Doctor Fraiser’s beaming smile floats fuzzily before him, “Colonel O’Neill, welcome back.”

“Where?” O’Neill wordlessly mouths the question.

“You’re at the SGC, Colonel. We got to you and Captain Carter in time. You’re going to be laid up for a few weeks
with that broken leg. But we found you in time!”

“How?” O’Neill mouths.

Fraiser smiles, “Doctor Jackson figured it out when Captain Carter tried to engage the second Stargate.”

Blearily, O’Neill listens, as Fraiser chatters on. “It seems the Gate you were using was struck by an energy surge
during transport. Teal’c and Daniel came through here, but you and Carter were diverted to a second Gate, in

O’Neill feels ice form in his guts. He tries to form the word, “Sara?” but Doctor Fraiser doesn’t understand and
continues her reassurances.

“Do you remember how our Gate used to shudder before we installed the vibration dampers? Well, so did the one Carter
was trying to activate. Doctor Jackson felt the shudder, noted the time and we used earthquake tracking technology to
determine the point of origin.”

“We found you outside of McMurdo Station and transported you here by air force jet two days ago.”

Fraiser glances up from the chart she’d been examining and is alarmed at the sudden agony etched in O’Neill’s
battered face.

“Colonel, what is it? Where is the pain?”

O’Neill’s stricken face is ashen and his eyes brimming. With massive effort he reasserts control and in a soft voice
asks, “Two days?”

The Doctor nods and reaches for a hypodermic loaded with painkillers.

O’Neill must know. He croaks, “Sara and my kid? Are they here?”
Fraiser’s brow furrows and she gently touches O’Neill’s shoulder. “No, Colonel O’Neill. As far as I know your former
wife still lives outside of Denver, but your son… You don’t remember?”

As tragic loss registers on his eyes, Doctor Fraiser sees that her friend does remember, that O’Neill remembers
everything. She cannot realize that, what he had lost he’d briefly found again, only to have it ripped away through
the miracle of modern medicine and superhuman efforts of his dearest friends.

“God, why couldn’t you just let me … sleep,” O’Neill rants irrationally as he tumbles back into emptiness, alone.

13 - Life After

When O’Neill opens his eyes again, it is with awareness of someone holding his hand. The tile ceiling comes slowly
into focus and then the presence of … who? He carefully shifts his gaze to the right. A blonde, tosselled head comes
into view, a head held in one hand, fingers visible through the tangle of waves.

Sam. Numb with painkillers, O’Neill simply gazes at her, feels her warm animal presence, her aliveness, beside him.
Her fingers entwine with his own in a grip that has cut off circulation to his fingertips. He doesn’t mind. He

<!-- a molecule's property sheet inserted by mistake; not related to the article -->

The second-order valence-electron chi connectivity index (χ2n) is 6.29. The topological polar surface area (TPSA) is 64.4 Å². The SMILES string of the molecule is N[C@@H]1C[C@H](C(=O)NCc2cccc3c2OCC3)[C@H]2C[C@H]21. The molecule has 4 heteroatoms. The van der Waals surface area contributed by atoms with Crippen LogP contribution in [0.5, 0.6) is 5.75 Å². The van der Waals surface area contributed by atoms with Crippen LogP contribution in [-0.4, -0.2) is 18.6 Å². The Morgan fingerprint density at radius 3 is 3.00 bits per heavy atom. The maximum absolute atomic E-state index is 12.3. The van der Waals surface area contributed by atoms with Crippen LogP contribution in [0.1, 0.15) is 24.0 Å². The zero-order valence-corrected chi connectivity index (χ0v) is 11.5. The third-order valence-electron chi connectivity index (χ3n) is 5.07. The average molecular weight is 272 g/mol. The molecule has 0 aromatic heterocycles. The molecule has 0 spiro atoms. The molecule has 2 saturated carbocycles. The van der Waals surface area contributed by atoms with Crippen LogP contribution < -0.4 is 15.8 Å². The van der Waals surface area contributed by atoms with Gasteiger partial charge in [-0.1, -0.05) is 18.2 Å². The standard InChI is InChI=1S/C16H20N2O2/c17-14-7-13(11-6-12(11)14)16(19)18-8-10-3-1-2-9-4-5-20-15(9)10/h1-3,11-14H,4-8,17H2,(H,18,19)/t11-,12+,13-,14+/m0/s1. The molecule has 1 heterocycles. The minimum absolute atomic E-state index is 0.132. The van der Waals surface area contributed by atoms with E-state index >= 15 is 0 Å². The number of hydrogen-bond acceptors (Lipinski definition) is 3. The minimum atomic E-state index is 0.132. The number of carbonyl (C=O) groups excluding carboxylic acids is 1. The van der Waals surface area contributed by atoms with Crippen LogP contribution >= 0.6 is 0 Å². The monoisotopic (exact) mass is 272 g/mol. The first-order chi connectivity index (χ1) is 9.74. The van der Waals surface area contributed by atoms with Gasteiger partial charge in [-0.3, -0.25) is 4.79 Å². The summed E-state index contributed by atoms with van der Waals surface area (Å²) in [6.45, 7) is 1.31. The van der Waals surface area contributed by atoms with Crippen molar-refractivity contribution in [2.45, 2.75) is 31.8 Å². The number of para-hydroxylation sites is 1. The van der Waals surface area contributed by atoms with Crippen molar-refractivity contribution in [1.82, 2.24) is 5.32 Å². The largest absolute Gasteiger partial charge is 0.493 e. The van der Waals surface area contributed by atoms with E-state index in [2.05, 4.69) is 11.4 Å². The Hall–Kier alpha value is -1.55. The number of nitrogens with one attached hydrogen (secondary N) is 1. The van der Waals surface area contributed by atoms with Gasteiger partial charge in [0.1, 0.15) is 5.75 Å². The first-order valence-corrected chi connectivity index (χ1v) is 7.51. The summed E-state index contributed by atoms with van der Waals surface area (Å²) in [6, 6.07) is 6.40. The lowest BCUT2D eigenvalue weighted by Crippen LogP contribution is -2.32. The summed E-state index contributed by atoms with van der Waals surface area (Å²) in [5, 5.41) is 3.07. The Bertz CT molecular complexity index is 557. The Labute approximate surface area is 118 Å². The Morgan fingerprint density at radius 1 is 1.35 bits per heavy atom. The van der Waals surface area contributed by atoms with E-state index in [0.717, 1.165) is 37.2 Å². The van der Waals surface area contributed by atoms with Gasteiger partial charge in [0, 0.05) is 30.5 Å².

doesn’t move, knowing he will make her start back if she knows he is aware of her. He doesn’t give a sign, not yet.
He lies perfectly still, smelling her shampoo and, under that, the indefinable female scent that is so … distracting
any time they are in the field for more than a few hours. Pheromones, chemistry, basic human signals exchanged
between a physically compatible male and female. Chemicals that don’t respect military rules of conduct and pay less
heed to whether a woman wears fatigues.

Sam has been there for more than a few hours, O’Neill knows, from her scent and her posture. Exhausted, keeping
vigil, by his side again … by his side still. “Thank God,” he intones with each breath. “I haven’t lost her.”

O’Neill considers Sam as she waits, unaware of his gaze upon her. She looks worried, as she plunges her fingers deep
into her thick blonde forelock – like Sara used to do when she was perplexed or … worried. O’Neill’s heart skips a
beat. “Like Sara,” reverberates, echoing between his heart and his drug-sated mind. “Like … Sara.”

As the realization strikes, O’Neill’s pulse quickens, racing emotions drive his heartbeat up suddenly. “Like Sara.
Like Sam.”

It wasn’t a dream. It happened. “Like Sara,” only it wasn’t Sara. “Like Sam.”

His memories were … “What? Hallucinations? Dreams? Maybe …” O’Neill realizes.

Still, some of it was real, something important, something ripped from his heart when Doctor Fraiser had said Sara
was not with him, hadn’t been with him. A feeling, a touch, a voice, a presence through the past months, or was it
moments? Something. He still feels it. “Like Sam. Like Sam.” It pounds with each pulse of his heart. “Sam was beside
me. She’s been here all along.”

O’Neill’s lips move slightly as he breathes her name softly, barely audible. “Sam.” Instantly, gem blue eyes lock his

A brilliant smile, “Colonel?”

He tries to smile back, tries to speak again. “Been here long?”

“You’ve been here for two weeks Colonel. Thank God you’re back with us,” Carter blurts, her eyes brimming with tears.

O’Neill shakes his head imperceptibly, “You been here long?”

Carter blinks, rubs tears away with the back of her hand and smiles. “Yeah, I guess you could say that. I couldn’t
sleep, until I saw you wake up.”

“You look … tired, Captain. You need to heal. That’s an order.” O’Neill mutters as he slips back, falling again into
blackness. But this time he’s not alone and the blackness engulfing him has the comfortable warmth of rich velvet,
holding him close, protecting him, promising he will be safe, wrapping around him like the warm, strong fingers
interlocking his right hand.